Nordstrom Inc. says it is winding down its Canadian operations and closing all 13 of its stores in the country.

The company filed for protection from its creditors this week under the Companies’ Creditors Arrangement Act, a Canadian law that manages the orderly wind-down of businesses. CCAA is convinced to what’s known as “Chapter 11 bankruptcy” in the United States, and it is intended to enforce rules to ensure as many funds as possible get collected, to pay back creditors as equitably as possible

Nordstrom launched in Canada in 2014. The chain has six Nordstrom stores and seven Nordstrom Rack locations.

All stores will close and all the company’s staff in Canada — roughly 2,330 people — will lose their jobs, the company said Thursday.

In court filings, the company says Nordstrom’s Canadian business has lost money every single year it has been in operation.

“We entered Canada in 2014 with a plan to build and sustain a long-term business there. Despite our best efforts, we do not see a realistic path to profitability for the Canadian business,” the company said in a statement.

Pending approval of the court monitor overseeing the wind-down, liquidation sales at all existing locations will start around March 20.

Gift cards will be honored until the end of liquidation for in-store purchases. No new gift cards can be purchased after Thursday.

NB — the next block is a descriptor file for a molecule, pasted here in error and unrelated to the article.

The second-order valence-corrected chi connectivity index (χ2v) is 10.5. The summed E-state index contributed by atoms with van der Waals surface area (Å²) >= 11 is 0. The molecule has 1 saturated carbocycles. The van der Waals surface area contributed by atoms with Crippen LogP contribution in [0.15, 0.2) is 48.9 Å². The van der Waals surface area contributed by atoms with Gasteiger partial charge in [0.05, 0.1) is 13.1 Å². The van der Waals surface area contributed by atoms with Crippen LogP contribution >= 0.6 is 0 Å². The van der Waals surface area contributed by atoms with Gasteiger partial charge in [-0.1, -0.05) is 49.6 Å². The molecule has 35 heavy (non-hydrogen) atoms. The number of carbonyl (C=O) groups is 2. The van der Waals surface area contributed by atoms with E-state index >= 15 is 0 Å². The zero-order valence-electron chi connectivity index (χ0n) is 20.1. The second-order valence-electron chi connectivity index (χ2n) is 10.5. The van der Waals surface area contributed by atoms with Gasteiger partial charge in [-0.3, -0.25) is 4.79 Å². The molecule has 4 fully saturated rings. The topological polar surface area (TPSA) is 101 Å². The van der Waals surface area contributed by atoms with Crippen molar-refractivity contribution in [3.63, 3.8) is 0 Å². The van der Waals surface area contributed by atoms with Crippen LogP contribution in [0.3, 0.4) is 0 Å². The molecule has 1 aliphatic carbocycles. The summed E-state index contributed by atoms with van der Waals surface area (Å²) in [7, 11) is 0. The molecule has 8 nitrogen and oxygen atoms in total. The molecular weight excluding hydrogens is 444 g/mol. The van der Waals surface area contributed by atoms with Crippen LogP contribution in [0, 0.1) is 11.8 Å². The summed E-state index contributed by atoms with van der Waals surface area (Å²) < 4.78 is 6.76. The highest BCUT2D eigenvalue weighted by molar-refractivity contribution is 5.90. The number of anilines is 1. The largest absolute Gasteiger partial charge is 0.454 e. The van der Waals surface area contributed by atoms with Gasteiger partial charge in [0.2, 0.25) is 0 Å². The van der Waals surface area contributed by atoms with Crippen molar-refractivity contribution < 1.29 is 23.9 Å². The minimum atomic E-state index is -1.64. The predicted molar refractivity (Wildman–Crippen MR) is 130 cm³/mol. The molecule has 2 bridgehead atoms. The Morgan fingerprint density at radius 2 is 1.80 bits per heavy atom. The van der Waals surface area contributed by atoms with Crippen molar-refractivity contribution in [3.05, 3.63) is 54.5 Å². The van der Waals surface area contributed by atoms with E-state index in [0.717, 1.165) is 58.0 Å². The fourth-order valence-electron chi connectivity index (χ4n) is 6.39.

The company’s site has stopped sales effective immediately. Any orders placed online before Thursday will be filled, but no new orders will be processed online. After March 17, all sales are final and returns and exchanges will no longer be permitted.

WATCH | The company says its Canadian operations lost money every year:

Nordstrom is closing all stores in Canada

Nordstrom announced it will close all 13 of its stores across Canada. The company says it lost money every year since opening stores in Canada in 2014.

Retail consultant Doug Stephens says the move suggests that Nordstrom is just the latest department store chain to find its business model being squeezed on all sides — by discount brands from below and luxury brands from above, along with the rise of e-commerce.

“It’s no secret that the department store channel has been in, let’s call it, a pretty fragile state,” he told CBC News.

It’s the second major US chain to pull the plug on its Canadian operations in a matter of weeks, after Bed Bath & Beyond announced in February it would close all of its 65 stores in Canada.

After years of suffering a drag on profits, Stephens says Nordstrom’s US parent is looking at the prospect of a recession in its home market and taking the opportunity to cut out anything that isn’t adding cash to its bottom line.

“Clearly it’s a move on Nordstrom’s part to reconsolidate — tighten things down — and prepare for what could be a very difficult year ahead,” he said.